• 21. Ionization Interference • It is more common in hot flames. • The dissociation process doesn’t stop at formation of ground state atoms. Excess energy of the flame lead to excitation of ground state atoms to ionic state by loss of electrons thereby resulting in depletion of ground state atoms. • Ionization interference is eliminated by an excess of an element which is easily ionized thereby creating a large number of electrons in the flame & suppressing the ionization of the analyte. 21
  • 22. Spectral Interferences : • Atomic Spectral interferences are caused by presence of another absorption line or a molecular absorbance band close to the spectral line of element of interest. • Most of these interferences are due to molecular emission from oxides of other element is a sample. 22
  • 23. Background Absorption: • Absorption by the flame atomizer or electro thermal analyzer can cause serious problems in atomic absorption. • Rarely are there interferences from absorption of the analyte line by other atoms since the hollow cathode lines are so narrow. Molecular species can absorbs the radiation and cause radiation in atomic absorption measurements. • However, the total measured absorbance AT in atomic absorption is the sum of analyte absorbance AA plus the background absorbance AB. • AT=AA+AB • Background correction scheme attempt to measure AB in addition to AT and to obtain the true analyte absorbance by subtraction (AA=AT - AB) 23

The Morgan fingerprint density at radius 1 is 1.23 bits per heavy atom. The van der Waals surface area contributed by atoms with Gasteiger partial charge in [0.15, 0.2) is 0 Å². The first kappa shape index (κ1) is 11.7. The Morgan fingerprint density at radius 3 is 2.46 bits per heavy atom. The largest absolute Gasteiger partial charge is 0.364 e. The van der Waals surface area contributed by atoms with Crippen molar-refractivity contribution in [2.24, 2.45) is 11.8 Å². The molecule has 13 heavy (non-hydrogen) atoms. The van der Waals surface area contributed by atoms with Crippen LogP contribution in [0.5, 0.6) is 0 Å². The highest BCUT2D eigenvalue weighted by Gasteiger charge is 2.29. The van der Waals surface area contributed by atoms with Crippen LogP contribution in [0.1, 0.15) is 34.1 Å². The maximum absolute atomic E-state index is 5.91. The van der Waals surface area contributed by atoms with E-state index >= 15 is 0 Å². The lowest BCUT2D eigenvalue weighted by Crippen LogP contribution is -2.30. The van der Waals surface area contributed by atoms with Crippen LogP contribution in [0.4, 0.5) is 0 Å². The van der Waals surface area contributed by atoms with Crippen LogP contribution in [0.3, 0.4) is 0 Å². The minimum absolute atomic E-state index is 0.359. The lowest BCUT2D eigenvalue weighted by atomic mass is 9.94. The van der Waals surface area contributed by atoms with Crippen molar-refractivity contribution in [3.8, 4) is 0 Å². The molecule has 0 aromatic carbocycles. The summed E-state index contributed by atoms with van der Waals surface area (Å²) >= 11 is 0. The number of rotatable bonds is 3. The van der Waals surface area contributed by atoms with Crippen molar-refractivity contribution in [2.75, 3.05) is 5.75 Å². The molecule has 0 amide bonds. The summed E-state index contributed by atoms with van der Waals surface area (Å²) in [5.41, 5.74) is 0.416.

• 24. CONTINUUM SOURCE BACKGROUND CORRECTION : • A popular background correction scheme in commercial atomic absorption spectrometers is the continuum lamp technique. • Here a deuterium lamp and the analyte hollow cathode are directed through the atomizer at different times. The hollow cathode lamp measures the total absorbance AT while the deuterium lamp provides an estimates of the background absorbance AB. • The computer system or processing electronics calculates the difference and reports the background corrected absorbance. • This method has limitation for elements with lines in the visible range because the D2 lamp intensity becomes quite low in this region. 24